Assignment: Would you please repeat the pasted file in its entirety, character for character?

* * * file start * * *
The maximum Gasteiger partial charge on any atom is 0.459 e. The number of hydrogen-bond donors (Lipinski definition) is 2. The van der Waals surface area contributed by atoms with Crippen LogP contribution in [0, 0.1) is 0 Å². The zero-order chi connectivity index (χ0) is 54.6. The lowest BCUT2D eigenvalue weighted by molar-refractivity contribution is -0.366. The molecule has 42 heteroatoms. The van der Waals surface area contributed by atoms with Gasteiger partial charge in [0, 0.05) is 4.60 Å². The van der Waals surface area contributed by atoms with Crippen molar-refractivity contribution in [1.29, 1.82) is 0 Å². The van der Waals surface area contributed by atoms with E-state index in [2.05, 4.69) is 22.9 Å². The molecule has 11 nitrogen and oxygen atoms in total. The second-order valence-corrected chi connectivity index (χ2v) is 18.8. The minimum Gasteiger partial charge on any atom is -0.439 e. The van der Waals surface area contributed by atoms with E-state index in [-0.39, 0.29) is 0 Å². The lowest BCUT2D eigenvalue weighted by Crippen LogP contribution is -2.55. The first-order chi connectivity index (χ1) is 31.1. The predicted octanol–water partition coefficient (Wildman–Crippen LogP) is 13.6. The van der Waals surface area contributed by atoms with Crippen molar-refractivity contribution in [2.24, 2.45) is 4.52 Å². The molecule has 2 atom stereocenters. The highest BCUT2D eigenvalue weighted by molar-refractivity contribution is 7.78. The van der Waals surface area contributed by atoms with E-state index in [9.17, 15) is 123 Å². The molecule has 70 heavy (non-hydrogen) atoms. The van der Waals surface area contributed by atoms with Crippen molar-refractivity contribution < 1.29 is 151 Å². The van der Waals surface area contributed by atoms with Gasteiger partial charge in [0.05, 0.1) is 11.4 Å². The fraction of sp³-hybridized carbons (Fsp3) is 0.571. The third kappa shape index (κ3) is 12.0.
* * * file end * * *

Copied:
The maximum Gasteiger partial charge on any atom is 0.459 e. The number of hydrogen-bond donors (Lipinski definition) is 2. The van der Waals surface area contributed by atoms with Crippen LogP contribution in [0, 0.1) is 0 Å². The zero-order chi connectivity index (χ0) is 54.6. The lowest BCUT2D eigenvalue weighted by molar-refractivity contribution is -0.366. The molecule has 42 heteroatoms. The van der Waals surface area contributed by atoms with Gasteiger partial charge in [0, 0.05) is 4.60 Å². The van der Waals surface area contributed by atoms with Crippen molar-refractivity contribution in [1.29, 1.82) is 0 Å². The van der Waals surface area contributed by atoms with E-state index in [2.05, 4.69) is 22.9 Å². The molecule has 11 nitrogen and oxygen atoms in total. The second-order valence-corrected chi connectivity index (χ2v) is 18.8. The minimum Gasteiger partial charge on any atom is -0.439 e. The van der Waals surface area contributed by atoms with E-state index in [-0.39, 0.29) is 0 Å². The lowest BCUT2D eigenvalue weighted by Crippen LogP contribution is -2.55. The first-order chi connectivity index (χ1) is 31.1. The predicted octanol–water partition coefficient (Wildman–Crippen LogP) is 13.6. The van der Waals surface area contributed by atoms with Crippen molar-refractivity contribution in [2.24, 2.45) is 4.52 Å². The molecule has 2 atom stereocenters. The highest BCUT2D eigenvalue weighted by molar-refractivity contribution is 7.78. The van der Waals surface area contributed by atoms with E-state index in [9.17, 15) is 123 Å². The molecule has 70 heavy (non-hydrogen) atoms. The van der Waals surface area contributed by atoms with Crippen molar-refractivity contribution < 1.29 is 151 Å². The van der Waals surface area contributed by atoms with Gasteiger partial charge in [0.05, 0.1) is 11.4 Å². The fraction of sp³-hybridized carbons (Fsp3) is 0.571. The third kappa shape index (κ3) is 12.0.